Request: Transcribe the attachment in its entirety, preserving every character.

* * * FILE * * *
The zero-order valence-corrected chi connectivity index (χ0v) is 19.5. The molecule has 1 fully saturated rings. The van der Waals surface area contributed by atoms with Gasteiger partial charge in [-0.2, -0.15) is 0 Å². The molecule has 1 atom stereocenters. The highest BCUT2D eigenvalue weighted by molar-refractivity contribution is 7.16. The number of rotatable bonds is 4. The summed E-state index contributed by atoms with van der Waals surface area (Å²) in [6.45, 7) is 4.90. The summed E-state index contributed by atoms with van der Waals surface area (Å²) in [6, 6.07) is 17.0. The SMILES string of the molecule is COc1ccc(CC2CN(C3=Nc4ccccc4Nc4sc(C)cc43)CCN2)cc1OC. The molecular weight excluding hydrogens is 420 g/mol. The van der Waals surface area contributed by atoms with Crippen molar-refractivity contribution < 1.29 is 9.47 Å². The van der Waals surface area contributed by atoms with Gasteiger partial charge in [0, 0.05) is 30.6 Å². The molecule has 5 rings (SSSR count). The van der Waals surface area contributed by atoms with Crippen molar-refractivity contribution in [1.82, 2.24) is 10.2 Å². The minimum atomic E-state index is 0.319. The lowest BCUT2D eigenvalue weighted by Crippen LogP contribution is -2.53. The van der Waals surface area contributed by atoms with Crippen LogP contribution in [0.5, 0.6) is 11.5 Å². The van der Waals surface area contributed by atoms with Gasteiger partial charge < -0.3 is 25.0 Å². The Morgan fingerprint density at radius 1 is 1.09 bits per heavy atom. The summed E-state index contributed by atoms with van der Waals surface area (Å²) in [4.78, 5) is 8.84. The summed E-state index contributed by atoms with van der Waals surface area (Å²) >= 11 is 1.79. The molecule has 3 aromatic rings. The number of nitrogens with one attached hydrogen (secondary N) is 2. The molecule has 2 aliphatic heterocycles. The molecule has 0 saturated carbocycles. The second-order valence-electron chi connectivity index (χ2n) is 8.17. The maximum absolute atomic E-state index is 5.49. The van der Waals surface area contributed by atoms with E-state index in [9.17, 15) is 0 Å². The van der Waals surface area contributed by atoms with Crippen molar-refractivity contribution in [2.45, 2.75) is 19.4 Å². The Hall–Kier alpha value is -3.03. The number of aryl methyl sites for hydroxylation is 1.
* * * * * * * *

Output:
The zero-order valence-corrected chi connectivity index (χ0v) is 19.5. The molecule has 1 fully saturated rings. The van der Waals surface area contributed by atoms with Gasteiger partial charge in [-0.2, -0.15) is 0 Å². The molecule has 1 atom stereocenters. The highest BCUT2D eigenvalue weighted by molar-refractivity contribution is 7.16. The number of rotatable bonds is 4. The summed E-state index contributed by atoms with van der Waals surface area (Å²) in [6.45, 7) is 4.90. The summed E-state index contributed by atoms with van der Waals surface area (Å²) in [6, 6.07) is 17.0. The SMILES string of the molecule is COc1ccc(CC2CN(C3=Nc4ccccc4Nc4sc(C)cc43)CCN2)cc1OC. The molecular weight excluding hydrogens is 420 g/mol. The van der Waals surface area contributed by atoms with Crippen molar-refractivity contribution < 1.29 is 9.47 Å². The van der Waals surface area contributed by atoms with Gasteiger partial charge in [0, 0.05) is 30.6 Å². The molecule has 5 rings (SSSR count). The van der Waals surface area contributed by atoms with Crippen molar-refractivity contribution in [1.82, 2.24) is 10.2 Å². The minimum atomic E-state index is 0.319. The lowest BCUT2D eigenvalue weighted by Crippen LogP contribution is -2.53. The van der Waals surface area contributed by atoms with Crippen LogP contribution in [0.5, 0.6) is 11.5 Å². The van der Waals surface area contributed by atoms with Gasteiger partial charge < -0.3 is 25.0 Å². The Morgan fingerprint density at radius 1 is 1.09 bits per heavy atom. The summed E-state index contributed by atoms with van der Waals surface area (Å²) in [4.78, 5) is 8.84. The summed E-state index contributed by atoms with van der Waals surface area (Å²) >= 11 is 1.79. The molecule has 3 aromatic rings. The number of nitrogens with one attached hydrogen (secondary N) is 2. The molecule has 2 aliphatic heterocycles. The molecule has 0 saturated carbocycles. The second-order valence-electron chi connectivity index (χ2n) is 8.17. The maximum absolute atomic E-state index is 5.49. The van der Waals surface area contributed by atoms with E-state index in [9.17, 15) is 0 Å². The van der Waals surface area contributed by atoms with Crippen molar-refractivity contribution in [2.45, 2.75) is 19.4 Å². The Hall–Kier alpha value is -3.03. The number of aryl methyl sites for hydroxylation is 1.